Sam Morris / Las Vegas Sun
Friday, Dec. 11, 2009 | 11:03 p.m.
- Smatresk: AD decision should come Tuesday (12-9-2009)
- Former chancellor backs Arizona athletic director Jim Livengood (12-8-2009)
- UNLV president denies reports of Livengood as new athletic director (12-4-2009)
- Search committee to narrow UNLV athletic director list (12-1-2009)
- Franchione emerges as potential early candidate for UNLV football post (11-19-2008)
In an unusual event of sorts, Washington State senior associate athletic director John Johnson — one of three finalists for UNLV's AD post — passed with flying colors Friday afternoon.
The first finalist to visit campus for a final interview was available to the media and anyone else who wanted to attend and inquire in a public forum at the UNLV Student Union.
Two things won Johnson brownie points in the eyes of those in attendance.
First was his casual, friendly demeanor while striking up a conversation with anyone who wanted to engage. He stayed for nearly 40 minutes after an open Q&A session to mingle.
Second — and seemingly most pressing in the minds of many on hand — was the candid nature he displayed when discussing strategies for filling the Rebels' vacancy atop the football program.
When asked who he would call right off the bat if he were to get the AD job, Johnson rattled off some names.
"How about some coaches that I think are pretty good coaches who might be available?" he started. "Certainly coach (Dennis) Franchione, there's been some interest about him, I like him. Robb Akey at Idaho has done a nice job. (Montana coach) Bobby Hauck in (Football Championship Series competition) has done a nice job. There's various coordinators out there who have also done a nice job. (Offensive coordinator) Jim McElwain at Alabama is being thought of highly, as well. I have some others, also."
Johnson clearly put some thought into what would be the first order of business for whoever gets the position.
"I think you should be able to move relatively quickly," he said. "I think you could get a coach hired within seven days."
He didn't exactly say that previous head coaching experience would be a requirement, but he knows it has its advantages.
"Certainly, when you hire a head coach or someone who's had head coaching experience, regardless of the level, I think the black box or what you don't know about a coach is smaller," he said. "And that would be a preference."
Following stints as the athletic director at Eastern Washington (1993-97) and Weber State (1997-2004), Johnson has handled external affairs and fundraising efforts at Washington State ever since.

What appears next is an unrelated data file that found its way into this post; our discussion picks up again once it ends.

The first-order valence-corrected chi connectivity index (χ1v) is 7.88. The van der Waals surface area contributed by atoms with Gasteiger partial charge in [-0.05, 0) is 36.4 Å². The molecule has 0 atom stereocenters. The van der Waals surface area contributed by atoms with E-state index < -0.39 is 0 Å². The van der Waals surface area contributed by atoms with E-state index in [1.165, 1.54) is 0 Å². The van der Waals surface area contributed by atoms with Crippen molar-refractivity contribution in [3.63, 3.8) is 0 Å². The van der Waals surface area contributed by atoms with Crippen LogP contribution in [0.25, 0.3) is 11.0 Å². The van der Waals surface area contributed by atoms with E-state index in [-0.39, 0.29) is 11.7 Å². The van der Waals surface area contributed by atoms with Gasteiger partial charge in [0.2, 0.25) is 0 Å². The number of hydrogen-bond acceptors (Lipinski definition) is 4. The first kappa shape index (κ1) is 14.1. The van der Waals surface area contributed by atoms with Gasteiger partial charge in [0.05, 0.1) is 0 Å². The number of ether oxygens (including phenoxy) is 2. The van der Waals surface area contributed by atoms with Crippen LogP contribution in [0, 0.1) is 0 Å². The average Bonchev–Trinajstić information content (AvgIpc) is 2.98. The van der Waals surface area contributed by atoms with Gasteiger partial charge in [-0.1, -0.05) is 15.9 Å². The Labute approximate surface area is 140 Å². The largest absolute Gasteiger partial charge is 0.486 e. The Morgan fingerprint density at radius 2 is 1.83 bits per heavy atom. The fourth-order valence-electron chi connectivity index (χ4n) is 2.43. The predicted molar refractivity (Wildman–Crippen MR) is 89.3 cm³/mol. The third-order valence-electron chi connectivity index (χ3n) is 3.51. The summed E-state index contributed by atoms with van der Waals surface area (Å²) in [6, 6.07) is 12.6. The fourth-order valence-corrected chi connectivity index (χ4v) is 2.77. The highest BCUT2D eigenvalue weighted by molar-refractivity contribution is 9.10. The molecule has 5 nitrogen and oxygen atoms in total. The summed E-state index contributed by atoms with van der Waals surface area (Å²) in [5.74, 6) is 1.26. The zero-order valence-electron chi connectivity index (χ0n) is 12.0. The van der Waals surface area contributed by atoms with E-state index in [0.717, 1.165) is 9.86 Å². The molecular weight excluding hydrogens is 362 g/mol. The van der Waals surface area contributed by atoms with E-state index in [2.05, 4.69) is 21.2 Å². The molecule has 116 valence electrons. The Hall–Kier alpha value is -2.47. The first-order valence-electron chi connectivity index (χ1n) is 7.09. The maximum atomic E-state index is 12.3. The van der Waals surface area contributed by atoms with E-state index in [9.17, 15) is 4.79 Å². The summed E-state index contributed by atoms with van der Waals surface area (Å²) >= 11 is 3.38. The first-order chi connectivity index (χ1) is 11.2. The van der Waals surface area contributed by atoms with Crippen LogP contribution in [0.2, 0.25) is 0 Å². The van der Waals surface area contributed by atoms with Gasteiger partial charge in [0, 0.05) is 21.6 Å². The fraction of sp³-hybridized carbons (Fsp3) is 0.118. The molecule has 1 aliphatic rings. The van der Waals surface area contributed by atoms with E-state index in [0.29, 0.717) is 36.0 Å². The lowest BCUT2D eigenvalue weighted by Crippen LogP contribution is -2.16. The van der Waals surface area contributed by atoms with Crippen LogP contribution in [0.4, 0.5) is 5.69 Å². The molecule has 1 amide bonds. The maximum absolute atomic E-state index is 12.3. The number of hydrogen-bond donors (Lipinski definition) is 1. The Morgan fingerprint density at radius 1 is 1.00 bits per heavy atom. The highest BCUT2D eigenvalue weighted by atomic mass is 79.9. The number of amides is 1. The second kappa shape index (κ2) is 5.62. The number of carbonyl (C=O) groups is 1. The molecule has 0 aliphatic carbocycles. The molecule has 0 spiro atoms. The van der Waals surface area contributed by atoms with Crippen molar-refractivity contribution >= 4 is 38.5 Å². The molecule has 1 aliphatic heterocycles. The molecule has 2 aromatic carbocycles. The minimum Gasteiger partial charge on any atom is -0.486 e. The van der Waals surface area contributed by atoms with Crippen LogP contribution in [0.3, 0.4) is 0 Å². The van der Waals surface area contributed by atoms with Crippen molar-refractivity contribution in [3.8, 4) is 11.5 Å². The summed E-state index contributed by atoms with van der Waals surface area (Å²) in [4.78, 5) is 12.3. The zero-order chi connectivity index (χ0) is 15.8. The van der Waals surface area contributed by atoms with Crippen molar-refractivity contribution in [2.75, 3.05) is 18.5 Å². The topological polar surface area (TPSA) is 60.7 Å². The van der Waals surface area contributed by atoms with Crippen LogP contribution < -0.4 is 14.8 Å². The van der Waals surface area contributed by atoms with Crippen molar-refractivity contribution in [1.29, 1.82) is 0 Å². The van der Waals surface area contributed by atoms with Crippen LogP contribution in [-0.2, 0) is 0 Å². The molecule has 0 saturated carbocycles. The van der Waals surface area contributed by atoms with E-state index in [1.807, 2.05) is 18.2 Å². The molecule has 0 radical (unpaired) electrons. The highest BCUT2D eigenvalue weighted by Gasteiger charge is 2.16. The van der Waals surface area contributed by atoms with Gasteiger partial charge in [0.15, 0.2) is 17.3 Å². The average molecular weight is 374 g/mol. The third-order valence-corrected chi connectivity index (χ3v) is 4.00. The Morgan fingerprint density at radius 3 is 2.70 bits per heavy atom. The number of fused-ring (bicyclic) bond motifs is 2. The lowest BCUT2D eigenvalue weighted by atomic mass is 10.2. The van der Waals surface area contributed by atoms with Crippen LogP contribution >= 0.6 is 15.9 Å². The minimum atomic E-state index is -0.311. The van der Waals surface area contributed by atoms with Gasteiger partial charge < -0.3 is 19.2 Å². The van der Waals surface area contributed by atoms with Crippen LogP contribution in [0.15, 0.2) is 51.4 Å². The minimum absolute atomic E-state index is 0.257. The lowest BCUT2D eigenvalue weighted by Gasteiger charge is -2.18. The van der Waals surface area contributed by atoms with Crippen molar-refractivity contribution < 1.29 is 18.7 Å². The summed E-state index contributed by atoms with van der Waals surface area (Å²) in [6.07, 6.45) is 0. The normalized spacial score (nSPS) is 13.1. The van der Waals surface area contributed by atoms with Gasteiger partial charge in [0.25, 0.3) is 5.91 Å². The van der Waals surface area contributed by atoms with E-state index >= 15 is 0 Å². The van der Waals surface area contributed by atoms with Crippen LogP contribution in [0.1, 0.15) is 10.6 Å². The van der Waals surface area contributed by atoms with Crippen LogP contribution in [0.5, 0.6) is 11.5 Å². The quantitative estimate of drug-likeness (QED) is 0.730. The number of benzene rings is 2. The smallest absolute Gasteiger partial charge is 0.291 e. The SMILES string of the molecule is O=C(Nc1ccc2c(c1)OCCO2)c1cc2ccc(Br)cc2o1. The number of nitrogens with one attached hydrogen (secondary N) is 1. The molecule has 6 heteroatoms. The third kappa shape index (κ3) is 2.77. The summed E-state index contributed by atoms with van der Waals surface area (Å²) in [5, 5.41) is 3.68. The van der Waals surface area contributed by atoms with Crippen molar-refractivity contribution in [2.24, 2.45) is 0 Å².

He's known for his tireless work ethic and incredible energy, which he said makes UNLV an ideal fit for him.
After hiring a football coach, Johnson said his second and third tasks would include an extensive evaluation of the athletic department and beginning to extend UNLV's brand as far as possible into the community.
He pointed out the more than 15,000 community service hours logged by his student-athletes at Washington State since his arrival, spearheaded by a reading program that sends Cougar football players to local elementary schools.
Johnson said he sees, on the surface, pieces in place which could make his missions more than realistic to accomplish.
"It's a young university, a very virile university, and I really look forward to moving the university into it's second 50 years of existence," he said. "Athletics is the window to the institution, to a university. That window provides a look into the program. My job as an AD would be to expand the brand of UNLV, and at the same time, expand the degree value of those who are current students and those who graduated from UNLV."
The other two finalists for the job — former Oregon AD Bill Moos and Arizona AD Jim Livengood — will hold their public forums at the Student Union early next week. Moos will appear at 3 p.m. Monday in the second-floor ballroom, while Livengood's session takes place at 9:30 a.m. Tuesday in the first-floor theater.
The school's new AD is expected to be announced either Tuesday evening or early Wednesday morning by university President Neal Smatresk.